Methods: In 2016, all Brucella clinical isolates one isolate from cheese were confirmed as B. melitensis by PCR and biochemical testing in the Dallas County laboratory. Case interviews and medical chart reviews were conducted to determine exposures and illness characteristics. Supplemental questionnaires were administered to assess knowledge and practices relevant to brucellosis and pasteurization.
Results: In 2016, 20 confirmed and 5 probable brucellosis cases were reported in Dallas County. Twenty cases, including 2 residents in an adjacent county, were associated with one of 3 separate epidemiologic clusters linked to unpasteurized goat cheese purchased in Mexico, legally imported for personal use, and distributed domestically to friends and relatives. Of the 27 cases, all were Hispanic, 22% were less than 18 years of age (median age 39 years), 67% were male, and only 59% had recent international travel. Although 50% of interviewed adults demonstrated an understanding of pasteurization, 67% were unaware that the consumed cheese was unpasteurized, and 92% were unaware of any health risks associated with consuming unpasteurized cheese. All adults cited economic consequences of their illness, such as missing work (median 31 days) or significant medical costs (median $4,000).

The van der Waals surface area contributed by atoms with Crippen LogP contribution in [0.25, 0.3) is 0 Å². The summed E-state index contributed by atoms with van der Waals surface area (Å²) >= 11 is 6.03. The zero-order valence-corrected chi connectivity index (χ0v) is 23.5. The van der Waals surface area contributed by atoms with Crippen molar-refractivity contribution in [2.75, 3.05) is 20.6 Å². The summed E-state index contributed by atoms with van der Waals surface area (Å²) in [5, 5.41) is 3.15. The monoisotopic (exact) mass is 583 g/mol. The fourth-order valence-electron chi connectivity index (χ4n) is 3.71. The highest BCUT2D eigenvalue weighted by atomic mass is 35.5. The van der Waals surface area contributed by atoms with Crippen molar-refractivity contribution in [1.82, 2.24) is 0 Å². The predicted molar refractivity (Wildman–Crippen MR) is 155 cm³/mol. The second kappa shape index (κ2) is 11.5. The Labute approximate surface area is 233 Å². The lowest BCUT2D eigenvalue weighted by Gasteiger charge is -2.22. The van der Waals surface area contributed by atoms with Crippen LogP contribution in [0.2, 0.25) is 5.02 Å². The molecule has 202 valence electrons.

Conclusion: These findings highlight the need to improve awareness about the health risks associated with consuming unpasteurized dairy products. Public health and healthcare providers should consider that brucellosis can occur in persons without travel history or who are unaware that they consumed unpasteurized food. Active public health follow-up conducted for these brucellosis clusters ensured: education of exposed persons with low English literacy rates, prompt referral of symptomatic patients to clinical care, and notification of evaluating clinicians and laboratories of a suspected diagnosis.
L. VanAuker, None
F. Richardson, None
W. Chung, None